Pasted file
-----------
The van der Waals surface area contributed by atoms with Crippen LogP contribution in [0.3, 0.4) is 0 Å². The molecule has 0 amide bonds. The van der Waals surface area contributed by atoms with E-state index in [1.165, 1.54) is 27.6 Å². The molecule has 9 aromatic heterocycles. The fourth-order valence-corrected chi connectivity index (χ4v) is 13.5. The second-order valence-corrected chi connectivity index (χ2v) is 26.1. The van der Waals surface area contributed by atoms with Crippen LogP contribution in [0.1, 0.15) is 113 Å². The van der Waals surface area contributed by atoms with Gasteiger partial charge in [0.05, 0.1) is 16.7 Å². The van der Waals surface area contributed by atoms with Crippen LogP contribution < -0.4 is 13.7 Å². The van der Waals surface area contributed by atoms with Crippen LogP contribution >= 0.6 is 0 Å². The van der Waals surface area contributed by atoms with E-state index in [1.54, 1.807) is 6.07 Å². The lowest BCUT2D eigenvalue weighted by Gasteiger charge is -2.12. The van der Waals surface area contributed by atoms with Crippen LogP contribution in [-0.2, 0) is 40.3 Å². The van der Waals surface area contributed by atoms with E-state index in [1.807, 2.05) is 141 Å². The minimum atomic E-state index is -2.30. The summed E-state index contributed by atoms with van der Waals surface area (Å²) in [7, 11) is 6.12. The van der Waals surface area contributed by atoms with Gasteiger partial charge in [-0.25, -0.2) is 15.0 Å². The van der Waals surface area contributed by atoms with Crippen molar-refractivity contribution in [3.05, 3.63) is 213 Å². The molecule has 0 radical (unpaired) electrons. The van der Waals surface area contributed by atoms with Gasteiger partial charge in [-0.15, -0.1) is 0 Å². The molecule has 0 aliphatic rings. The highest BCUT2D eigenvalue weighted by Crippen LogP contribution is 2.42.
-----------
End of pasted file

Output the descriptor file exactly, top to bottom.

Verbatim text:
The van der Waals surface area contributed by atoms with Crippen LogP contribution in [0.3, 0.4) is 0 Å². The molecule has 0 amide bonds. The van der Waals surface area contributed by atoms with E-state index in [1.165, 1.54) is 27.6 Å². The molecule has 9 aromatic heterocycles. The fourth-order valence-corrected chi connectivity index (χ4v) is 13.5. The second-order valence-corrected chi connectivity index (χ2v) is 26.1. The van der Waals surface area contributed by atoms with Crippen LogP contribution in [0.1, 0.15) is 113 Å². The van der Waals surface area contributed by atoms with Gasteiger partial charge in [0.05, 0.1) is 16.7 Å². The van der Waals surface area contributed by atoms with Crippen LogP contribution < -0.4 is 13.7 Å². The van der Waals surface area contributed by atoms with Crippen LogP contribution >= 0.6 is 0 Å². The van der Waals surface area contributed by atoms with E-state index in [1.54, 1.807) is 6.07 Å². The lowest BCUT2D eigenvalue weighted by Gasteiger charge is -2.12. The van der Waals surface area contributed by atoms with Crippen LogP contribution in [-0.2, 0) is 40.3 Å². The van der Waals surface area contributed by atoms with E-state index in [1.807, 2.05) is 141 Å². The minimum atomic E-state index is -2.30. The summed E-state index contributed by atoms with van der Waals surface area (Å²) in [7, 11) is 6.12. The van der Waals surface area contributed by atoms with Gasteiger partial charge in [-0.25, -0.2) is 15.0 Å². The van der Waals surface area contributed by atoms with Crippen molar-refractivity contribution in [3.05, 3.63) is 213 Å². The molecule has 0 radical (unpaired) electrons. The van der Waals surface area contributed by atoms with Gasteiger partial charge in [-0.15, -0.1) is 0 Å². The molecule has 0 aliphatic rings. The highest BCUT2D eigenvalue weighted by Crippen LogP contribution is 2.42.